I needed similar thing recently. For alpine linux images it sufficed to run both php-fpm and a web server as the container command. Defined in Dockerfile somewhat like this:

CMD /usr/bin/php-fpm -D; nginx

ie. to daemonize php-fpm and then run nginx in foreground.

On ubuntu/debian images there is also necessary to allow starting recently installed packages by running a Dockerfile RUN command like this:

RUN echo "exit 0" > /usr/sbin/policy-rc.d

and then restart the php-fpm within a CMD command

CMD /etc/init.d/php7.0-fpm restart && nginx -g "daemon off;"

More on policy-rc.d to be found in this askubuntu question

  • 1
    My plain simple friend, the 3rd one worked perfectly. Thanks. :-) Commented Jan 24, 2020 at 8:43
  • that first line worked like a charm, thanks, saved me the hassle of using supervisor.
    – Eman
    Commented Jun 16, 2023 at 22:06

You may find this config useful if you'd like to run php-fpm and Apache (usually using MPM Event) in the same container:


command=php-fpm -F -R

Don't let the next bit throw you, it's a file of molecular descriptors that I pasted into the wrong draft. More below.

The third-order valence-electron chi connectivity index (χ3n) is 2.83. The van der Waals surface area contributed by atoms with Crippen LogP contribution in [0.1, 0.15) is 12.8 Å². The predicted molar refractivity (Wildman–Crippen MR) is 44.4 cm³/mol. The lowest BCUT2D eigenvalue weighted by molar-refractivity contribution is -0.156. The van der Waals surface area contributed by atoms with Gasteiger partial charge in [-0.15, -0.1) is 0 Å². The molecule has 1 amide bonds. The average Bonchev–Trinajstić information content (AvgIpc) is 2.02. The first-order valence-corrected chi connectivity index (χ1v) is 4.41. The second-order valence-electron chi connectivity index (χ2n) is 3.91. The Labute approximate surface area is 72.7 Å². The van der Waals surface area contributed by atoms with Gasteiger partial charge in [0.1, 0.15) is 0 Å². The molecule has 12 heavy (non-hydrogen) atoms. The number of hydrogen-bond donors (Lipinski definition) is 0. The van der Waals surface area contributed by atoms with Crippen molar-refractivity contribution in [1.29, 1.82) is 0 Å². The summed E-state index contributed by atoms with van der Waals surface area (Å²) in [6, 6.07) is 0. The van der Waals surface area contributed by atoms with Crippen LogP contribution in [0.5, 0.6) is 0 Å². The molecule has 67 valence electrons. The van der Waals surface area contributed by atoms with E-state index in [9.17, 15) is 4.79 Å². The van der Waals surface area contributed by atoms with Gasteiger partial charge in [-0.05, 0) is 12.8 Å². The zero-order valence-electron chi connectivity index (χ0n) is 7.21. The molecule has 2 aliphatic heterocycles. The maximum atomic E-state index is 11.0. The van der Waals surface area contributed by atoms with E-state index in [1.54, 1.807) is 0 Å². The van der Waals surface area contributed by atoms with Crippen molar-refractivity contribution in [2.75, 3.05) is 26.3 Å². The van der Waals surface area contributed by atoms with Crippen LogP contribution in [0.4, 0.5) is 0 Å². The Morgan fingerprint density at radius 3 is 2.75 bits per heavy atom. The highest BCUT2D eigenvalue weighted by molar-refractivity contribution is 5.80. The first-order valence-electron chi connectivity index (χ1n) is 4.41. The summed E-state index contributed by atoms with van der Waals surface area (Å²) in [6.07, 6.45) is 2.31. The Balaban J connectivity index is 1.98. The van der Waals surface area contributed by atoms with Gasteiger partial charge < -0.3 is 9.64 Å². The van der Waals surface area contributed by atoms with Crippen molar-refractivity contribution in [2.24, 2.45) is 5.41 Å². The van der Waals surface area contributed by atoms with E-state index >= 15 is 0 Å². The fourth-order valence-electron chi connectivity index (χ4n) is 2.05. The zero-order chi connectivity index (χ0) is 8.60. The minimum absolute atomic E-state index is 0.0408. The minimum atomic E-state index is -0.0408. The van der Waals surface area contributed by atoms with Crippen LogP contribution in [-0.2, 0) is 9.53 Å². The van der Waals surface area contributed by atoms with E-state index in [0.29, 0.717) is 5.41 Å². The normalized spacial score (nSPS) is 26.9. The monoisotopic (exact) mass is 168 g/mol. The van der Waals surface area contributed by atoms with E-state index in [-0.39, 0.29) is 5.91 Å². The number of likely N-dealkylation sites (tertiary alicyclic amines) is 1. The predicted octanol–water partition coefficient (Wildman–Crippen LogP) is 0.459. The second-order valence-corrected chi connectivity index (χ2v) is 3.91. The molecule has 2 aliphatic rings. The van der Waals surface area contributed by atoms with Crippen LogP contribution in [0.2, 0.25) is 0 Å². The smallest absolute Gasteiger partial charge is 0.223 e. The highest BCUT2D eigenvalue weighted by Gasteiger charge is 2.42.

command=apachectl -D "FOREGROUND" -k start

This works for me on Docker running Ubuntu 20.04 with nginx and php-fpm.

CMD /etc/init.d/php7.4-fpm start -F && nginx -g "daemon off;"

No supervisors or cron jobs are required.

  • I would also suggest make an ARG phpver=7.4 and then make it more general like this RUN cp /etc/init.d/php${phpver}-fpm /etc/init.d/php-fpm. Then you add CMD /etc/init.d/php-fpm start -F && nginx -g "daemon off;". In future you can change the php version from the ARG line. Commented Jul 29, 2022 at 12:52

I use rc.local to start services inside a container, and then run a command inside that container to execute rc.local. So here's a sample run command: